getyx, getparyx, getbegyx, getmaxyx - get curses cursor and window coordinates
#include <curses.h> void getyx(WINDOW *win, int y, int x); void getparyx(WINDOW *win, int y, int x); void getbegyx(WINDOW *win, int y, int x); void getmaxyx(WINDOW *win, int y, int x);
The getyx macro places the current cursor position of the given window in the two integer variables y and x. If win is a subwindow, the getparyx macro places the beginning coordi- nates of the subwindow relative to the parent window into two integer variables y and x. Otherwise, -1 is placed into y and x. Like getyx, the getbegyx and getmaxyx macros store the current begin- ning coordinates and size of the specified window.
The return values of these macros are undefined (i.e., they should not be used as the right-hand side of assignment statements).
All of these interfaces are macros. A "&" is not necessary before the variables y and x.
The getyx, getparyx, getbegyx and getmaxyx macros are described in the XSI Curses standard, Issue 4. This implementation also provides functions getbegx, getbegy, getcurx, getcury, getmaxx, getmaxy, getparx and getpary for compatibility with older versions of curses. Although X/Open Curses does not address this, many implementations pro- vide members of the WINDOW structure containing values corresponding to these macros. For best portability, do not rely on using the data in WINDOW, since some implementations make WINDOW opaque (do not allow direct use of its members). Besides the problem of opaque structures, the data stored in like-named members may not have like-values in different implementations. For example, the WINDOW._maxx and WINDOW._maxy values in ncurses have (at least since release 1.8.1) differed by one from some other implementa- tions. The difference is hidden by means of the macro getmaxyx.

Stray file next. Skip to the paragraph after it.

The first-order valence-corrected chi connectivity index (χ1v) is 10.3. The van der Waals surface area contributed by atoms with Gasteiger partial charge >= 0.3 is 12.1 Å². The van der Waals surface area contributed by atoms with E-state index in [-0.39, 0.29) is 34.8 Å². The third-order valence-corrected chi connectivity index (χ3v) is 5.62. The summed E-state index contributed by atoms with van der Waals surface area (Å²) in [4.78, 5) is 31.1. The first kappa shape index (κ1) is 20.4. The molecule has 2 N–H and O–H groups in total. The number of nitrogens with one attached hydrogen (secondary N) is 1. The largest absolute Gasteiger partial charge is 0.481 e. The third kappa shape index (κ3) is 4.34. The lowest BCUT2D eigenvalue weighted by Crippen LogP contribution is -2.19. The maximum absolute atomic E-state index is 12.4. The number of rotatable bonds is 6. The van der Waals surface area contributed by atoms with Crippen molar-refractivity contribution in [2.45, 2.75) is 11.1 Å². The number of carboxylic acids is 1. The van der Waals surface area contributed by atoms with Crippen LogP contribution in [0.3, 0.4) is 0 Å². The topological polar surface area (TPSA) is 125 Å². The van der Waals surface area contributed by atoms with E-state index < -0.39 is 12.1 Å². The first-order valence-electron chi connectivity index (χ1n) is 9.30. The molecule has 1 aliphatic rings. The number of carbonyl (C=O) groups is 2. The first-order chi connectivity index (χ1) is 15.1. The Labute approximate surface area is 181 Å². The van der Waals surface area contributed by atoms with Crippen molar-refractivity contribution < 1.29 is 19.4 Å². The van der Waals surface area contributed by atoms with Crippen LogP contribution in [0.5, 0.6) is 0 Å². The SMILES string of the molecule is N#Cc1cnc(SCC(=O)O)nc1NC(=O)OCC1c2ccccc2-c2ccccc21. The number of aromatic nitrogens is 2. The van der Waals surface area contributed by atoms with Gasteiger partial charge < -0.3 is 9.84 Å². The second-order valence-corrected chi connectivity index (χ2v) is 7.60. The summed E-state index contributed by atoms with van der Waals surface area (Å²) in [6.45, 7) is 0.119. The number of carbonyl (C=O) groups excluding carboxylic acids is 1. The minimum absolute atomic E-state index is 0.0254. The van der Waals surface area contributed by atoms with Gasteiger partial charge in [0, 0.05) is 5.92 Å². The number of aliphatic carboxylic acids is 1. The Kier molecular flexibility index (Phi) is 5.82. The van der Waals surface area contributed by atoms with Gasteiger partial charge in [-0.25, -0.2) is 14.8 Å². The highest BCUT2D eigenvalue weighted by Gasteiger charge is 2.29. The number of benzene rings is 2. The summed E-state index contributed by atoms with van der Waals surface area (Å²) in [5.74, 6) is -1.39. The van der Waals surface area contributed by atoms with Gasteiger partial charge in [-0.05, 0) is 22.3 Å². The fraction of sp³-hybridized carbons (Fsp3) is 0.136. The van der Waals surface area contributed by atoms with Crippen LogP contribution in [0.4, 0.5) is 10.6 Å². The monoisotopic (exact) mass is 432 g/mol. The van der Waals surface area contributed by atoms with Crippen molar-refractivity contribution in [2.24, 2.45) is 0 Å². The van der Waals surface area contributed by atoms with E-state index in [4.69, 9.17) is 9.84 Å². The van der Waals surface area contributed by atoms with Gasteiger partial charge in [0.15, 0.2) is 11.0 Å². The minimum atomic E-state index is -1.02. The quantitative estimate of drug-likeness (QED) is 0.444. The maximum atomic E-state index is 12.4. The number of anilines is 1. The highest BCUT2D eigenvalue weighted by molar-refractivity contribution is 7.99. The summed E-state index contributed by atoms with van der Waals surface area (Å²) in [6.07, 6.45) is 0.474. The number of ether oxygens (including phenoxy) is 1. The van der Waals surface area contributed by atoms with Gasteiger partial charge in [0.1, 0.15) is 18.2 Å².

curses(3x), curs_legacy(3x), curs_opaque(3x) curs_getyx(3x)